Thanks to the remarkable job by the crew, we don’t have to guess. We know what happened. And now, there are questions.

We’ve seen this story before

Back in 1992/3, two back-to-back fatal crashes (a Citation, and a Westwind) were attributed to the unusual wake turbulence pattern of the Boeing 757. In fact, at the time, NOAA said it was the most intense wake they had ever seen. In December 1993, the FAA told controllers to increase the separation, and warn aircraft following a 757 of its presence.

This was 10 years after entry into service of the 757, which had its first revenue flight in 1983.

Sound familiar? The A380 had its first revenue flight in 2007. We are 10 years down the track, and it’s very tempting to apply the logic that because this degree of incident hasn’t happened before, it’s a one-off. An outlier. That the crew reacted erroneously to a small wake upset at the limit of their flight envelope. This is both unlikely, and, given the potential threat to other crews, a dangerous perspective.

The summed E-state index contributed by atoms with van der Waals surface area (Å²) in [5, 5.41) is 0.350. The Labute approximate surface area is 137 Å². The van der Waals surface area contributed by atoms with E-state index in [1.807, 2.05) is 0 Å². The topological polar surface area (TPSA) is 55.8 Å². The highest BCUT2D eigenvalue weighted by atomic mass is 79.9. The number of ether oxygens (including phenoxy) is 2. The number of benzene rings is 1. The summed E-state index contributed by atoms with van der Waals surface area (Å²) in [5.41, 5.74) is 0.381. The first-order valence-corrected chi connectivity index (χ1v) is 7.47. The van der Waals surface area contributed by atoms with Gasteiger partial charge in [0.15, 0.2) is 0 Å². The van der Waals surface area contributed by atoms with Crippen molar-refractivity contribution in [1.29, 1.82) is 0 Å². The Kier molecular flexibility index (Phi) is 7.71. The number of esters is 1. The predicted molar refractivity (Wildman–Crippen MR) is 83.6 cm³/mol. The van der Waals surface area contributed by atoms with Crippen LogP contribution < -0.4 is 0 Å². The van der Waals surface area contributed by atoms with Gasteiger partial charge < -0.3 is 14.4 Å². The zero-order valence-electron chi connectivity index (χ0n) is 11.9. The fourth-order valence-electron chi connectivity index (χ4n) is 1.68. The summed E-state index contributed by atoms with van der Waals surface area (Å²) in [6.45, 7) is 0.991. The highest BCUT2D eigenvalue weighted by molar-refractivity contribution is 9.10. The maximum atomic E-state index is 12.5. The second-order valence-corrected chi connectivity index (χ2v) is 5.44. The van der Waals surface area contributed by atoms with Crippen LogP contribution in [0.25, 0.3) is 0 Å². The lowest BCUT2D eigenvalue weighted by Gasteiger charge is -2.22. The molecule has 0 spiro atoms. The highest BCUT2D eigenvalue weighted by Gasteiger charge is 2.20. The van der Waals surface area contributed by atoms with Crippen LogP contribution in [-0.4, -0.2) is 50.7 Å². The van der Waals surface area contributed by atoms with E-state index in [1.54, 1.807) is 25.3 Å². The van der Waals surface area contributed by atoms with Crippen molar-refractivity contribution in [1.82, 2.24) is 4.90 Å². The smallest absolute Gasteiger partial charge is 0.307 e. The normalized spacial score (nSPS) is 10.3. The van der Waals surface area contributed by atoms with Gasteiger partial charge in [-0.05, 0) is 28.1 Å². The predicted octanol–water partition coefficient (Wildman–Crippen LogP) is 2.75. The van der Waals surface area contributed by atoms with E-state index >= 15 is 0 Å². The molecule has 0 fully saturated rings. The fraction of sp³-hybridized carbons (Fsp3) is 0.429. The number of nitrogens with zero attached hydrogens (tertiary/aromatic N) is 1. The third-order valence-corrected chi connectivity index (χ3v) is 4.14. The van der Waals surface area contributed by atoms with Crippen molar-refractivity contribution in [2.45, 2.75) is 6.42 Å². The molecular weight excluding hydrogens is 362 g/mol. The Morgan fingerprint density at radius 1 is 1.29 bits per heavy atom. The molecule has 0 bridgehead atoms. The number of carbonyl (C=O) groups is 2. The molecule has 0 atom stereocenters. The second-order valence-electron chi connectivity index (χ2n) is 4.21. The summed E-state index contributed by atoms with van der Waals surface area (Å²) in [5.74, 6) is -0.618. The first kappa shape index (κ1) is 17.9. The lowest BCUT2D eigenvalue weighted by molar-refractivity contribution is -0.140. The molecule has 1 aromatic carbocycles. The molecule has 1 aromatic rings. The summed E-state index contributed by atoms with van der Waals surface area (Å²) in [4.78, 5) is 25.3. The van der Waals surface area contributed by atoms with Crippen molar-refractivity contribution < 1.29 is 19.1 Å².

The last review of A380 wake turbulence was done in 2006, primarily by Airbus. As a result, a new category was required – “Super“, in addition to the existing Light, Medium, and Heavy, for use by controllers when applying the minimum separation on approach and departure. However, no additional considerations were applied for enroute wake turbulence.

Most pointedly, the review concluded that the A380 did not need any wake turbulence separation itself, because of its size. The A380 is the only aircraft in the world to have this “out”. It’s a beast. Even an Antonov 124 or Boeing 747 needs 4nm from the traffic ahead.

New guidance

Given the incident, the similarity to the B757 story, and that quiet pointers towards a bigger risk, Flight Service Bureau has issued guidance to OpsGroup members, in Note to Members #24 (March 19th, 2017), which can be downloaded publicly here. The highlights are: